SAN FRANCISCO---The number (or lack thereof) of women in technology is a constant hot topic, one that took center stage at Dreamforce '13 on Wednesday evening.
Salesforce.com CEO Marc Benioff hosted someone he introduced as one of the most powerful leaders in business (regardless of gender): Facebook chief operating officer Sheryl Sandberg, who discussed the message behind her best-selling book, Lean In.
When Benioff asked about the sources of the insecurities experienced by women in the workplace discussed in her book, Sandberg summed it up to two factors: stereotypes and culture.
Contrasting with the diversity in age and ethnicities she's encountered in business across the globe, Sandberg argued that the exception is that stereotypes of men and women are the same all over the world.
"The messages we send to men and women are so vastly different," Sandberg lamented.
Sandberg demonstrated this by asking attendees in the keynote audience to raise their hands if they had ever been labeled as "bossy" as a child. An overwhelming majority of those who raised their hands in affirmation were female.
"Ten years ago I would never say the word 'woman' in the workplace because I was afraid people would notice I'm a woman," admitted Sandberg, explaining she was afraid her colleagues would assume she was using her gender as a crutch.
Asserting that he read the book and repeatedly stressing his support for Sandberg's message, Benioff said, somewhat shyly, "Women are not the only ones who are insecure." He clarified he wouldn't go any farther down that road.
Still, Sandberg credited Benioff's recognition and interest in the movement -- not to mention his repeated requests for advice about how he should respect and balance diversity on his team.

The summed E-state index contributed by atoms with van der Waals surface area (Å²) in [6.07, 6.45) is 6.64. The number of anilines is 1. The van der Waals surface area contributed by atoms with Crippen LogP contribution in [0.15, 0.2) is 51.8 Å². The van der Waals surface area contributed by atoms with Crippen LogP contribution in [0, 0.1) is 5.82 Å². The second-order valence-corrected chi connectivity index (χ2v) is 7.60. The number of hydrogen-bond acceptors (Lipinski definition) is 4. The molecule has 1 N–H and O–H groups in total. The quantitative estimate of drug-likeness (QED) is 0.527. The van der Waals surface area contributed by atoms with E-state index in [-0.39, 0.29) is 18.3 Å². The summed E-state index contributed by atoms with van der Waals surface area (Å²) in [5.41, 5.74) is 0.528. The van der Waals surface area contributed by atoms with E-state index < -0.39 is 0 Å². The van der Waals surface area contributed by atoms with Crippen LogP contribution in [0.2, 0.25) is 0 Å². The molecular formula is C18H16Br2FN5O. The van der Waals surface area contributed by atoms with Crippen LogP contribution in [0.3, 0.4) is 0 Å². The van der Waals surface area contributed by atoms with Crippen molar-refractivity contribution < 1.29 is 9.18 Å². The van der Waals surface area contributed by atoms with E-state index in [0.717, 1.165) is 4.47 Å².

"I want to have more women leaders at Salesforce. I want to have more balance between the men and women leaders on my team," admitted Benioff.
Sandberg cited that Salesforce.com itself hosts 33 Lean In "circles," or discussion groups dedicated to the concept, with more than 450 employees involved globally.
Another theme in the Lean In movement is asking, "What would you do if were not afraid?" Sandberg shared that the question arose frequently -- even when interviewing with Facebook chief executive officer Mark Zuckerberg.
Sandberg said that she replied, "I would speak out as a woman." She continued that many people warned it would end her business career.
Fortunately, that has not been the case for Sandberg. Nevertheless, her story is arguably still an exception.
At the beginning of the fireside chat, Benioff asked, "Did you ever think you'd become one of the most powerful women in the world?"
Sandberg replied with a laugh, "No, of course not."
That modesty, or insecurity, sums up the message in a firm nutshell.
Screenshot via LeanIn.org